Takes the form of 4 interrelated videos, colliding a number of genres: Folk Sci-Fi, musical, mock-documentary, absurdist satire.

All of them explore fantasies that humans have about other creatures and distorted glimpses of the realities of what we do to them. They take place in a curdled world.


Two bizarrely costumed characters – a human ‘chicken’ in a fat suit, and an elaborate folksy creature called an ‘authenticity fetish’- meet and debate their plight. In an attempt to reconcile themselves with some unspecified trauma of mass biotechnoviolation, these two beings quiz one another in rhyme and animation on the origins and ontologies of their species. The Trailer is here  (34 sec trailer for a 7.5 minute video)

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First shown as an installation in solo show at Block 336, London, 2016

Our food, just like our politics, is synthetic. A supermarket chicken looks like an animal but doesn’t taste like one. Animal expanded. Everything in Jennet Thomas’s work is abstracted, condensed and expanded. Dissonance abounds, Bridget Riley crossed with Doctor Who, the high and the low, the optical and anecdotal – biological and technological. I’m reminded of the recent advert on the underground about how they can ‘delete’ blood cancer — your body as hardware, drugs as software — your body enhanced, expanded and abstracted.

– George Vasey on UNSPEAKABLE FREEDOM>>TASTES LIKE CHICKEN at Block 336, 2016


A man and woman speak urgently to camera about their relationship with an intelligent substance they call ‘Animal Expanded’. The man has swallowed Animal Condensed; as it expands it flows throughout his home, improving his family. He holds his five-year-old daughter up to camera: “Look how her fibres are formatting! She is her very own accelerated portfolio.” The woman has refused to swallow it – as ‘it’s not alive in the right way’. For this disobedience she is tracked by Deep Face and punished with Confusion Events. But in her studio she is building new weapons, bizarre kinetic sculptures with skewed faces and stark black and white camouflage stripes that she believes will ‘Re-align the narrative centre’. This struggle between conformity and dissent quickly escalates into exceedingly strange domestic science-fiction involving many pigs.

(33 sec trailer for 14 minute video )

First shown as solo installation show at Tintype Gallery, London 2018

“Thomas’s critical skill lies in how her fables – fashioned, stream-of-consciousness-style, out of the detritus of pop-cultural neologism- tie everyday experience, through their use of the bizarre, to far bigger political and philosophical questions.”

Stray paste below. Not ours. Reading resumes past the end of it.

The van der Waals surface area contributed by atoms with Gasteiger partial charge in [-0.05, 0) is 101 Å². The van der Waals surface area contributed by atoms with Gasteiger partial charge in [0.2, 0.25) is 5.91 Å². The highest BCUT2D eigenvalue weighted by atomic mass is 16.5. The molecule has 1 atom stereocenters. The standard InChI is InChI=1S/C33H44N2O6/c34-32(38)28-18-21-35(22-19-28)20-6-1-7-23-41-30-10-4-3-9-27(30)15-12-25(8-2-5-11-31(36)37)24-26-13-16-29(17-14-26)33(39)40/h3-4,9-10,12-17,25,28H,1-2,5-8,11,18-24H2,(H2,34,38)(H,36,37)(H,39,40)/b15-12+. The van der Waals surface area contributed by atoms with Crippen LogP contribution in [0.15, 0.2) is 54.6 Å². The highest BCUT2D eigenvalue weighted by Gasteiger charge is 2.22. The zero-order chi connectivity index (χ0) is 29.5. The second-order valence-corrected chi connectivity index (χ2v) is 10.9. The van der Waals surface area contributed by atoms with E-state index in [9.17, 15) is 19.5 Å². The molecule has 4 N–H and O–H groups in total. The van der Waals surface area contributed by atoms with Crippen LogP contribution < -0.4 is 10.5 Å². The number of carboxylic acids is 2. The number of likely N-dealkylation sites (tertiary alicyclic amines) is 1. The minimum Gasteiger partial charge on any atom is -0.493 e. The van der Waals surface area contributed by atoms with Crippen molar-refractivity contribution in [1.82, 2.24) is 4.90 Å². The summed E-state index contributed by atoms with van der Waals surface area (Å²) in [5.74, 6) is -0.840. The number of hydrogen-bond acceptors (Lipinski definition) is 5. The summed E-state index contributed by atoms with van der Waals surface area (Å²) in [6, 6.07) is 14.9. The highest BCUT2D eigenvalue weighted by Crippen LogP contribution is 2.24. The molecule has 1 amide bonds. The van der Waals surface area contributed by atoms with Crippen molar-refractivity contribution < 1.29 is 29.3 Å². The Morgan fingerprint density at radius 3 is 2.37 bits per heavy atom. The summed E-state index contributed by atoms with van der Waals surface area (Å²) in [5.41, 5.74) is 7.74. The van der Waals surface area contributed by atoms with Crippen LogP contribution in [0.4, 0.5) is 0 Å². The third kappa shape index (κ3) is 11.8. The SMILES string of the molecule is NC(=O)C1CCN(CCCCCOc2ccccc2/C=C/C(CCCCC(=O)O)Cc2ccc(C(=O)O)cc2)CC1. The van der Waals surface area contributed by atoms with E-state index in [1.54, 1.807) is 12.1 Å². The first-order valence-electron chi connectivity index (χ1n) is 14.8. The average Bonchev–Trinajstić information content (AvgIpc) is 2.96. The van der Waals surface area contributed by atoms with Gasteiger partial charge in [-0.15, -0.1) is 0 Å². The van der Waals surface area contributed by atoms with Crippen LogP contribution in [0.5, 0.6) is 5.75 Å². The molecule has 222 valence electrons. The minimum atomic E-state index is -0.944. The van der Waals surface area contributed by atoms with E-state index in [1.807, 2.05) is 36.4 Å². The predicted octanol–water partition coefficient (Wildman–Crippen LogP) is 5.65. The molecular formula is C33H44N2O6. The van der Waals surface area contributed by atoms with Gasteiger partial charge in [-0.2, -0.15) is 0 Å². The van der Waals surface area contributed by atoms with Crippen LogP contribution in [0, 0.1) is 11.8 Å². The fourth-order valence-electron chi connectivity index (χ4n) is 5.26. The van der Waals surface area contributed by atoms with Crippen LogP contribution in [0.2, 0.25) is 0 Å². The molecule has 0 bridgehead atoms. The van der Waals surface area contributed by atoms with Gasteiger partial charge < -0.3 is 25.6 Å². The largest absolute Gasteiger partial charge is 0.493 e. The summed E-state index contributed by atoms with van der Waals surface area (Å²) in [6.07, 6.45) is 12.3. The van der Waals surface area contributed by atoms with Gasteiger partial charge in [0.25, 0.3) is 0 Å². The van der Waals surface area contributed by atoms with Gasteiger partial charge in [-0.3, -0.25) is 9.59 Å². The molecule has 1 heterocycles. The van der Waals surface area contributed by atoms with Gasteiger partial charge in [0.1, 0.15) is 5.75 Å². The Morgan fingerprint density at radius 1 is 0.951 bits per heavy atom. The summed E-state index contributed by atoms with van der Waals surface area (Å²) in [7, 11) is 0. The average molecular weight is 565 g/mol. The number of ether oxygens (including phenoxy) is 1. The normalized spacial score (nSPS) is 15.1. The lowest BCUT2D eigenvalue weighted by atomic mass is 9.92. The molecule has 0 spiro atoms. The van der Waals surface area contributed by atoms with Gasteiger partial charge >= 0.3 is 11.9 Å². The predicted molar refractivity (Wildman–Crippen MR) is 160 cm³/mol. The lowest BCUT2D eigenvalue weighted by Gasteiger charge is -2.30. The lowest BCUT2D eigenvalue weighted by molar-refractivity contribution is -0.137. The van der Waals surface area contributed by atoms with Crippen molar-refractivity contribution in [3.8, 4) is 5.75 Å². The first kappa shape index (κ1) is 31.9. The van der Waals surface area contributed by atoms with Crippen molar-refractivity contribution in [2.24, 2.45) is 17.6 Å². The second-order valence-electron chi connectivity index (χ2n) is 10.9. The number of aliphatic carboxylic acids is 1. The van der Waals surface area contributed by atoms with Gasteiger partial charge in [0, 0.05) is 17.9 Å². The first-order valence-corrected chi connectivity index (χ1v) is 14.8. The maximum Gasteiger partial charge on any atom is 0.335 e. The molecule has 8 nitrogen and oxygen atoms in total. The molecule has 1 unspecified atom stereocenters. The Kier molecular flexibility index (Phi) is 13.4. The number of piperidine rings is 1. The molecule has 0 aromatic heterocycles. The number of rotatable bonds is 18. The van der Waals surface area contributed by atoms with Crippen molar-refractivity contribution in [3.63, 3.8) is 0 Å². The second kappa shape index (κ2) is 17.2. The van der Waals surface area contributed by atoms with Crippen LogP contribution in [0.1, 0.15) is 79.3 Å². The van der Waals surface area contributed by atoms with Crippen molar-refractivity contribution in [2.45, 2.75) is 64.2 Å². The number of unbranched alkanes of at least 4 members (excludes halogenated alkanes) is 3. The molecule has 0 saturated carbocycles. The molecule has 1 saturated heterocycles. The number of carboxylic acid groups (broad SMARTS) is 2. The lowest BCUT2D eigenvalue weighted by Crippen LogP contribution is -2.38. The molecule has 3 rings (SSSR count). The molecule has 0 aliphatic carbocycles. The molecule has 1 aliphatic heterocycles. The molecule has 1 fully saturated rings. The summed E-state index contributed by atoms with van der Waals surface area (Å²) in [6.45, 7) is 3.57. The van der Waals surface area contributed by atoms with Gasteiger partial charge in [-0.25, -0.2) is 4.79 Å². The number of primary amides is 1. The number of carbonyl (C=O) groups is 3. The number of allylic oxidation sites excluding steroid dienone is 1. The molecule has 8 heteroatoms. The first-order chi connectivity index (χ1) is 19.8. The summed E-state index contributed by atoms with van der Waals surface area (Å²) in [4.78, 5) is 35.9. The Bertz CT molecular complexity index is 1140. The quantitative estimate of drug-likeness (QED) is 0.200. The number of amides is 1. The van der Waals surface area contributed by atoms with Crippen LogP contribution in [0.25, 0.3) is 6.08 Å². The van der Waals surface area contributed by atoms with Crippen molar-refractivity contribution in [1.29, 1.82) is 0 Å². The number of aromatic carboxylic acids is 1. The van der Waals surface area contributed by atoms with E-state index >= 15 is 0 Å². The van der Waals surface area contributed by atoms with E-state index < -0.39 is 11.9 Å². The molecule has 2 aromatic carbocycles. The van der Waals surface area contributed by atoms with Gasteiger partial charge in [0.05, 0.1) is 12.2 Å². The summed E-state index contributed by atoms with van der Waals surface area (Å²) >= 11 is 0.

JJ Charlesworth, Art Review Magazine 2018.


is possibly part of this series.. maybe episode 2.5? You can watch the complete video here as part of MattFlix. Two billion years from now, the oceans are beyond understanding, yet undersea karaoke may still be possible. The ghost of an oyster holds memories of what happened. It sings to a scrap of cloth that fell to the bottom of the sea, trying to get a face. An installation of objects and video in which cloth and string, song and dance, costumes and goo collaborate to find new ways of moving in bleak time. Here’s a 23 second trailer for the 7 minute film

First shown as a solo installation show at Xero, Klien and Coma, 2020


The final part of this series The Great Curdling is a Folk-Sci-Fi film sometimes accompanied by live performances and installation. Taking the form of a musical, with compositions by Leo Chadburn, the film explores the feeling that collective reality is at a tipping point. A conflagration of crises that are congealing into a queasy and unstable new story.

In the home of a middle-class family, something is not quite right. A defensive father is interrogated by an Alexa-like voice, and his answers build a picture of a world where ‘animals ended’ and mourning them is taboo. His family seem happy now they have consumed ‘The Substance’ – a transformative liquid technology that helps structure them – but something is going very wrong.

Meanwhile, on the shores of a strangely altered sea, two outcast women meet accidentally when one of them is attacked by autonomous flying packages. Expelled from normality because they would not consume ‘The Substance’, they sing about the Curdlings they have witnessed in their exile – some unspeakable intermingling of bio-tech horror and Fascism.

Although the sea is dying, it is also spawning something that could be new life – fantastical creatures that are half-cartoon, and take the form of tiny flexing hands. A funeral cult has formed, worshipping this new phenomena, and with their help, the exiled women are learning how to re-format the colonised, curdled bodies of the dead into a new substance.

Watch the trailer here

1 minute 40 seconds – complete work = 24 minutes.

Commissioned for the Whitstable Biennale 2022

with an accompanying Live Performance ‘The Error Mode’